Here are my thoughts about the Star Wars: The Force Awakens yesterday. There are major spoilers.

  • The parts that are just remakes of A New Hope are terrible, the original stuff is very good. The movie as a whole is deeply flawed. I wish they spent less time remaking A New Hope and more time of new stuff.
  • I saw no need for JJ Abrams to direct this. I find him to be overall a boring director and he contributed nothing to this movie other than fanboyness. (Don’t think he’s a boring director, anyone remember Star Trek Into Darkness? Didn’t think so.) I would have much preferred them to have gotten Gore Verbinski (Pirates of the Caribbean movies) to have directed this. Verbinski is a much more “operatic” director who can work well with both action, characters, and mystical elements who’s style would lent so much more to directing a Star Wars movie. Instead we got mostly ham-fisted character scenes, and Call of Duty actions scenes.
  • Why did Poe go away for so much of the movie? A road trip movie with him and Fin would have been awesome, with them suspicious of each other’s motives and ultimately having to work together for survival and saving the galaxy.
  • God damn “The Liar Revealed” plot clique. Lazy ass writing for an otherwise good character. I really liked John Boyega in this movie.
  • Honestly I didn’t like Rey at all, which is apparently a major disagreement with a lot of people. It may be that she has to follow up Furiosa, but I found her character flat and with too many moments that broke my suspension of disbelief. Rey makes me appreciate more how well Nausicaä was handled in Nausicaä of the Valley of the Wind, they could have easily of taken the easy way out in that movie but didn’t, unlike The Force Awakens. For instance in Valley of the Wind, Nausicaä is revealed in the exactly the same way as Rey (both investigating old technology, showing resourcefulness, and competent in taking care of herself in the light of losing her family), but she solves problems throughout the movie using her established skill-set, without new magical powers like Rey does. Even in A New Hope Luke does nothing wildly outside of his established skill-set, which grounds the character in believability and makes us more invested in his journey in the originals. Rey’s successes are a product of magic story devices, which makes her successes ultimately seem hallow. I sincerely hope that she is not secretly a Skywalker.
  • I loved the practical effects and sets. The movie felt so much more real than the last two prequels. The CGI was hit or miss. Starships looked good but too often CGI characters looked really bad, like the Discount Yoda Cantina lady with the glasses. Davy Jones in the Pirates of the Caribbean movies looked better than her seven years ago.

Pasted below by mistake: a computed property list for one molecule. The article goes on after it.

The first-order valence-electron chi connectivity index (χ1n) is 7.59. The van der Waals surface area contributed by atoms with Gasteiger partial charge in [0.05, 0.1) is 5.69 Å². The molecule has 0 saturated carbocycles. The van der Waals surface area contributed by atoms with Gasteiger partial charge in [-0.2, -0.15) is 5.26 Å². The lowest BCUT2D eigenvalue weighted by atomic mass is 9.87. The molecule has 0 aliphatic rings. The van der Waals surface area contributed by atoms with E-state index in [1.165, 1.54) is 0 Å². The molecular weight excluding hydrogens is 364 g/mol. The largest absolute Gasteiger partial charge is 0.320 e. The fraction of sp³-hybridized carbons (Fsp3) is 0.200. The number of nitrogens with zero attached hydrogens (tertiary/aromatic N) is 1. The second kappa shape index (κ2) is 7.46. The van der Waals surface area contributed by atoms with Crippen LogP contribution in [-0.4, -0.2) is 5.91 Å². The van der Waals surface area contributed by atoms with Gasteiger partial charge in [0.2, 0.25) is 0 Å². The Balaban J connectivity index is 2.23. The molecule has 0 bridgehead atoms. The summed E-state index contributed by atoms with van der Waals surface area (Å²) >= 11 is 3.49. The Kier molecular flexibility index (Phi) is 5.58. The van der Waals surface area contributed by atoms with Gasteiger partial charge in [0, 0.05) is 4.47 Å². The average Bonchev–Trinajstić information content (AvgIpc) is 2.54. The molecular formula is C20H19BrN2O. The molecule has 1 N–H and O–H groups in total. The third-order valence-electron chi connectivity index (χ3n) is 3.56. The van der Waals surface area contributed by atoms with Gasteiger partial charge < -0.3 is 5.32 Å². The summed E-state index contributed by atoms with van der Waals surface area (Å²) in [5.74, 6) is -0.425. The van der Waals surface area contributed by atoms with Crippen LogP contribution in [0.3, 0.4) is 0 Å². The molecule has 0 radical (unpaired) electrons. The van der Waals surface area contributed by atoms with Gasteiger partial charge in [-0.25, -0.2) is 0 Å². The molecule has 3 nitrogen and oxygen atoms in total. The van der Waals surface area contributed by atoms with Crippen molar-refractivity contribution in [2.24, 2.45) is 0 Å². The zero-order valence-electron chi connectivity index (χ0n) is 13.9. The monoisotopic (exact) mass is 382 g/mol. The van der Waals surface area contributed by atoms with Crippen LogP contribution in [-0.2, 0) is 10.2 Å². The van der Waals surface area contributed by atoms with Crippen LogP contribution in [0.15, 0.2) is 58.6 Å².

• Seriously another Death Star? It was a rehashed plot device in Return of the Jedi and here it’s just a big fat joke. It’s clear they wanted to focus on the characters doing their things which I would rather them have fully committed to instead of cutting away to confusing space battles. Also the trench run at the end was the last straw for me in the A New Hope remake fest of this film.
  • At least the Millennium Falcon is in this movie for some reason beyond just fanservice (to justify Han Solo’s entrance) but its reveal was pathetic fanservice.
  • At least they had the balls to kill Han Solo. I think they may have had more planned but with Harrison Ford’s plane accident they were forced to cut his scenes, so I’ll give them as pass for this. Harrison Ford actually seemed to be acting and enjoying himself for the first time in years.
  • I liked Kylo Ren, it would have totally made sense to portray young Anikan Skywalker like this.
  • Too much action. Just so much uncoordinated action. I mean it could have really slowed down a bit at times.
  • Why is the Rebel Alliance called “The Resistance” now? Why aren’t they the New Republic Military now after the end of Jedi? If they aren’t the Military, doesn’t that discount the meaningfulness of Return of the Jedi? What are the stakes now? Is “The First Order” like a new cult Nazi group trying to take over? How could they destroy The New Republic just by taking out a few planets?